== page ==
In a world befuddled by dis-information or mis-information, a beacon of light appears in Tressie Macmillam Cottom’s column, “How to Avoid Drowning in an Ocean of Information”.

I found it this morning, just in time to share at breakfast. “Not a sure conversation starter,” Charlie, the wet rag, drolled. That, of course, has never stopped me, but just in case it’s a “more coffee, less talk” day, I will share with you her call out to Heather Cox Richardson, whose daily “Letter from an American” I love, and her concluding paragraph, which makes bigger points about finding and choosing from the best available information. Then, I hope you read the whole column.

“Another way to look at information sources is to focus on genre, rather than platform. Newsletters are a powerful entry into the information ecosystem. My theory is that newsletters are an evolution of a very old genre: the new iteration of pamphlets. Political pamphlets are hundreds of years old. They are somewhere between “objective” journalism and polemic. They often present deep explorations of topics and explicitly unsettled arguments. Good newsletters during information events put those window frames up for debate. They are systematic in their analysis of the event but also think critically about the sources that shape the analysis. The historian Heather Cox Richardson’s newsletter is a good example….

A good media diet is about more than diversity of sources. It is also about information with different purposes. Investigative journalism takes time and resources. Social media shrinks time and resources but can respond quickly. Newsletters give context and help us make meaning of information events. We cannot parse everything. The answer to the problems created by scale is to acknowledge that we are not infinitely deep containers that can take on as much water as information demands. We must witness, but we must remember that we have limits.”


Another time, the “how to find the best possible information” quest needs to address libraries’ ongoing commitment to neutrality, especially in these polarized and polarizing times, if only to be ready for the next argument with a disagreeable friend. Maintaining that commitment to the “intellectual freedom” that an “enlightened citizenry” needs and deserves from the publicly-supported library, which is, in the words of a friend, “the mind of the nation”, is not easy, maybe even under threat, but oh so worthy of discussion.


My of-an-age son has 7th-grader humor.  Sometimes funny.  Sigh!


After 40 years of trying to provoke people to care about why they think they know something, I’m now just a frustrated information user who, in the midst of mis-, dis-, or just plain bad information, hopes today’s info-nerds have better ideas about what to do.    Here are a few ideas, with my “interspersions:”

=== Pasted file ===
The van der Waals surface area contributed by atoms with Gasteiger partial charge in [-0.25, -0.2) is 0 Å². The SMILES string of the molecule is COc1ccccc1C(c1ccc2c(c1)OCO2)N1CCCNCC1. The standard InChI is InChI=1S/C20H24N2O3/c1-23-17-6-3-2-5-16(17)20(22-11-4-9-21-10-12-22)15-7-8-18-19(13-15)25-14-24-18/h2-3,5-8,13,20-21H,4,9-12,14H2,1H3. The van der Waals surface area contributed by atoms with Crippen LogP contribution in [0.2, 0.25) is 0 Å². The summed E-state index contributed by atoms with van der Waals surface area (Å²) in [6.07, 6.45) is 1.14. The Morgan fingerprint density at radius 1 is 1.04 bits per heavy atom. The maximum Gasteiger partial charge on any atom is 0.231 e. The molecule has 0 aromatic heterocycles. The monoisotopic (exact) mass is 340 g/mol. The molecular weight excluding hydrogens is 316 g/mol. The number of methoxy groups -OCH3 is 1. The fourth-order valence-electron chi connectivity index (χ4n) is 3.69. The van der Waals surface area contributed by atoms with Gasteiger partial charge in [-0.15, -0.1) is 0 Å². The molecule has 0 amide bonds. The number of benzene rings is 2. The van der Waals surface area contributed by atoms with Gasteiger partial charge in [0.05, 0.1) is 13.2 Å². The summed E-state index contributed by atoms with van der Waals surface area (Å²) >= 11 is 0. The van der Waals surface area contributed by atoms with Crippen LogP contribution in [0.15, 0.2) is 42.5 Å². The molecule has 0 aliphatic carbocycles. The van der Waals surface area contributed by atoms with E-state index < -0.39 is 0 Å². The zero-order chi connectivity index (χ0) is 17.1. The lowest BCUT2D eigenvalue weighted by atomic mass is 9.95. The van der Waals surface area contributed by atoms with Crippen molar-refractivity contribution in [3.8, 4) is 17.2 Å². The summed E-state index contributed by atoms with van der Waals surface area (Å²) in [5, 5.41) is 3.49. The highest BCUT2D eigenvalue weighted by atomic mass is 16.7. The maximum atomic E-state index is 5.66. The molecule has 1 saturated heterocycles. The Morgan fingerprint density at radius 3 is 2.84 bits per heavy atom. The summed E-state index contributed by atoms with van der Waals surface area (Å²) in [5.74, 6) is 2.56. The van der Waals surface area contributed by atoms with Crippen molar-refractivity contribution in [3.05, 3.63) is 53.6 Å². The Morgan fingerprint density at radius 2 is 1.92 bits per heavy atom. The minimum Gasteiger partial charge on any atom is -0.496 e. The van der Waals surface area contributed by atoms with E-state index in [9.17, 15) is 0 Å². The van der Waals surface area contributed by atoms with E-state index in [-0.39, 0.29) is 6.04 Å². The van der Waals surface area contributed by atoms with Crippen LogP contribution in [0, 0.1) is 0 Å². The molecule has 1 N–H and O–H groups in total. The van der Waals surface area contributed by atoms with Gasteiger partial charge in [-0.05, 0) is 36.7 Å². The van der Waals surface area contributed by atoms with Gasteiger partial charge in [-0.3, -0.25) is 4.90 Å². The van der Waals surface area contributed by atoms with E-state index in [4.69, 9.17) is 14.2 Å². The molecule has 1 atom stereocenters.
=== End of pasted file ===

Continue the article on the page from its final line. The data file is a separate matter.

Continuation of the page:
“Estonia mandates everything from how online content is created to how statistics can be manipulated, lessons about social media, trolls, the difference between fact and opinion and what makes a good source. [Good, but better would be Information as a moving thing, e.g. distribution, change/editing, flowing from source through deltas to merging,…]  

“[Finnish] High school students are given a series of political topics and asked to compile lists of stories and commentary from across the internet, then investigate the veracity of claims. [Vague on skills needed and tactics used to compile and investigate]

”[Stanford History Education Group suggests] that kids learn how to assess the reliability of the specific information they’ve found online, who published it and for what purpose, thus look at the whole ecosystem in which the information resides.” [Life  or “ecosystem” of information is a good idea, but the Internet makes distribution a study in itself, with change of purpose possible at each “growth” spurt.  Frankly, this approach sounds simplistic.]


Whew!  Good to be finished with that.  I need the tab space for my current Poetry Club assignment of choosing 3 poems from a list of international poets.  ARGH!    Too much angst and flowery language, too little good-nature and crisp-ness. So, thanks to Kathy’s good idea, I’m trying to use the Japanese “founding” of  haiku as sufficiently international to use  Japanese-ish, Caroline Lazar’s very funny NewYorker haiku.  I also need to either “mediate” translator differences in addressing Wislawa Szymborska’s poem, “Psalm”, or just accept all of the differences in one version and be done with it.  Sniff, humph, or say what you will, I’m having a very good time.

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  1. Susan Amos Palmer says:

    Nice to see your writing.

  2. Sandy says:

    I miss our table talk. I must ask you to convey to Charlie that I like his current cubby outside your door! I laugh at a lot of things, especially at myself!

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